The Texas Senate race wasn’t supposed to be competitive this year. But thanks to an imaginative campaign, Beto O’Rourke has energized Democrats, drawing huge crowds and raised tens of millions of dollars in what was initially seen as a long-shot bid to defeat Republican Sen. Ted Cruz.
While polls show a single-digit race, O’Rourke will need a transformed electorate in order to win in Texas, where no Democrat has prevailed in a statewide race in almost a quarter-century. Specifically, O’Rourke needs to get dramatically more Latinos to show up to the polls in a state where Latinos have far less political clout than their demographic weight would suggest.
But as the two candidates prepare to meet for their first debate Friday night, voter registration data suggests O’Rourke’s campaign and Texas Democrats may not be pulling in enough new voters to offset Republicans’ structural advantages in the state.
Texas has a history of very low voter participation. During the 2014 midterms, just 28 percent of the state’s eligible voters cast a ballot – the very lowest rate in the country. In particular, racial minorities, who are more likely to vote for Democrats, are among the least likely to vote.
“For a couple of decades now there has been a ‘demographics is destiny’ narrative that has existed,” said Manny Garcia with the Texas Democratic Party. “And sadly for many of those years, it seems like base Democrats – communities of color – were taken for granted.”
Garcia said Texas Democrats are working harder these days to speak to the needs of Latinos – and immigrants, in particular. He said he thinks issues like family separation have provided an opening for Democrats.
However, issues alone aren’t changing the state’s electoral math, despite a rapidly growing and diverse population.
In Texas’ urban counties and the heavily-Latino counties in the Rio Grande Valley, there’s no surge of new Latino voters, according to voter registration data.
Since 2016, there have been single digit percentage increases in the number of new voters around the state’s four biggest cities of Houston, Dallas, San Antonio and Austin. In the heavily-Latino Bexar County where San Antonio is located, voter registration totals have grown by less than 3 percent since 2016.
While Latinos are expected to become the largest population group in Texas by 2020, whether this is the year Latinos cost Republicans a statewide election remains an open question.
‘Questions’ about O’Rourke’s appeal to Latinos
Despite growing up in the border city of El Paso, speaking fluent Spanish and having a Spanish nickname, O’Rourke didn’t start the Senate race with much support among Latinos. During the Texas Democratic primary in March, he lost most of the heavily-Latino counties along the U.S.-Mexico border to political activist Sema Hernandez.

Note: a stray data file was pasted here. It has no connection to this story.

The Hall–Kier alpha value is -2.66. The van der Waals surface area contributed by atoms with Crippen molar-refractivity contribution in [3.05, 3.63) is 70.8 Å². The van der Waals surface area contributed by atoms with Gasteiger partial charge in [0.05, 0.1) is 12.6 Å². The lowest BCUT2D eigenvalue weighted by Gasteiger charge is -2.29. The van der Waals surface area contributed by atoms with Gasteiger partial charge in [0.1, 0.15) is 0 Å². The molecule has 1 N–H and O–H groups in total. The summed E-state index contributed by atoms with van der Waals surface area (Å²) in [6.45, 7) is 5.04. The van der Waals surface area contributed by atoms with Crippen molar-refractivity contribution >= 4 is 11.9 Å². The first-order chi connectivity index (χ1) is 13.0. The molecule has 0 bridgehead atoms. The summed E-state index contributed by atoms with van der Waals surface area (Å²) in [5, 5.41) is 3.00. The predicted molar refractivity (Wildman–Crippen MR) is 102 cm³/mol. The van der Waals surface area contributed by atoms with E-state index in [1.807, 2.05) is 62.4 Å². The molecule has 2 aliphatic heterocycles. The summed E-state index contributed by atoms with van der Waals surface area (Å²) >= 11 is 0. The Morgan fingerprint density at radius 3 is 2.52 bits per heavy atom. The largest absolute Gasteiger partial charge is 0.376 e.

“There was a shock there,” said Victoria DeFrancesco Soto, a lecturer at the LBJ School of Public Affairs at the University of Texas, Austin. “So, from the get go, back in March, there were questions about whether Beto O’Rourke was going to be able to capture the Latino vote.”
Soto believes the O’Rourke campaign is gaining some ground with a slew of radio ads that have been playing on Latino radio stations across Texas recently. The ads feature O’Rourke speaking in Spanish about health care, among other things.
Since the primary, O’Rourke has been traveling around Texas and busting fundraising records, so far bringing in more than $23 million for his bid. But Latino political groups say there’s little evidence his campaign is spending much of that money or drawing on the energy he’s generated to do the harder work of turning a large number of non-voters into voters, which is a hard task for any Democratic candidate in Texas.
“The challenge with a candidate like Beto, as great as he is, is that there is so little infrastructure and resources spent in off year election cycles,” said Cristina Tzintzún Ramirez, the founder of Jolt, a group working to mobilize young Latinos in Texas.
O’Rourke’s campaign didn’t respond to requests for comment for this story.
Another challenge: Republican voters still dominate elections in the state. Half a million more Republicans voted than Democrats during the March primary. And while Texas Republicans in particular have taken a hard turn to the right in the past decade, they’re still able to draw on a relatively deep well of Latino support.
Only 54 percent of Hispanic voters backed O’Rourke according to recent Quinnipiac University poll, while 45 percent supported Cruz, whose father is Cuban although he doesn’t speak Spanish.
Ripples vs. Waves
Historically, there are several reasons Democrats and third parties haven’t made deep investments in changing the state’s electorate.
One, the Latino population is very young and younger people are far less likely to vote than older people. Two, voter registration drives are especially labor intensive and expensive in Texas due to the state’s election laws.
Outside groups, Ramirez said, don’t want spend that kind of money in the country’s second most-populous state when it’s been solidly Republican for almost a quarter-century.
This November, Soto, the UT lecturer, thinks O’Rourke might get slightly more Latinos to vote for him, but she cautious about whether it will be enough for him to win the Senate race.
“Patterns are patterns,” she said. “There is nothing I would like more than to be pleasantly surprised by an increase in voter turnout, but I think… it’s going to be a ripple rather than a wave.”
The fact that this race is closer than anyone thought, Soto continued, is a sign that the state’s demographics are changing. It’s just happening very slowly.